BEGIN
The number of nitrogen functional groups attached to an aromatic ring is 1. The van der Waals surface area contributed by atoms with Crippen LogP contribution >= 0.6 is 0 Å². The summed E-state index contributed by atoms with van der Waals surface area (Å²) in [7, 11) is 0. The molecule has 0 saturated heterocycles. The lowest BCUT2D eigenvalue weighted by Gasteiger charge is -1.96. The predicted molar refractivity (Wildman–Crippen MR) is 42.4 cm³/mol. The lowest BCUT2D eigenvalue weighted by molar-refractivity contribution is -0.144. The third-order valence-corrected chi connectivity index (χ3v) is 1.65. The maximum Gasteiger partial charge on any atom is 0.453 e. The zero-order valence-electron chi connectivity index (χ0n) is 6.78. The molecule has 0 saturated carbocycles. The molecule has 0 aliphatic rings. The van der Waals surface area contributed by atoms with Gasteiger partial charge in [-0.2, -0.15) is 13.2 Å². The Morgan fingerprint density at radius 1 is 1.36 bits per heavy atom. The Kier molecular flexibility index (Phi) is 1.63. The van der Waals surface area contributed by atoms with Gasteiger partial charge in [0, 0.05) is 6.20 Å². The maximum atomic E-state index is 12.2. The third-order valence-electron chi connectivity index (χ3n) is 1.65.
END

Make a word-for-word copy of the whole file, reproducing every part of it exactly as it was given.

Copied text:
The number of nitrogen functional groups attached to an aromatic ring is 1. The van der Waals surface area contributed by atoms with Crippen LogP contribution >= 0.6 is 0 Å². The summed E-state index contributed by atoms with van der Waals surface area (Å²) in [7, 11) is 0. The molecule has 0 saturated heterocycles. The lowest BCUT2D eigenvalue weighted by Gasteiger charge is -1.96. The predicted molar refractivity (Wildman–Crippen MR) is 42.4 cm³/mol. The lowest BCUT2D eigenvalue weighted by molar-refractivity contribution is -0.144. The third-order valence-corrected chi connectivity index (χ3v) is 1.65. The maximum Gasteiger partial charge on any atom is 0.453 e. The zero-order valence-electron chi connectivity index (χ0n) is 6.78. The molecule has 0 saturated carbocycles. The molecule has 0 aliphatic rings. The van der Waals surface area contributed by atoms with Gasteiger partial charge in [-0.2, -0.15) is 13.2 Å². The Morgan fingerprint density at radius 1 is 1.36 bits per heavy atom. The Kier molecular flexibility index (Phi) is 1.63. The van der Waals surface area contributed by atoms with Gasteiger partial charge in [0, 0.05) is 6.20 Å². The maximum atomic E-state index is 12.2. The third-order valence-electron chi connectivity index (χ3n) is 1.65.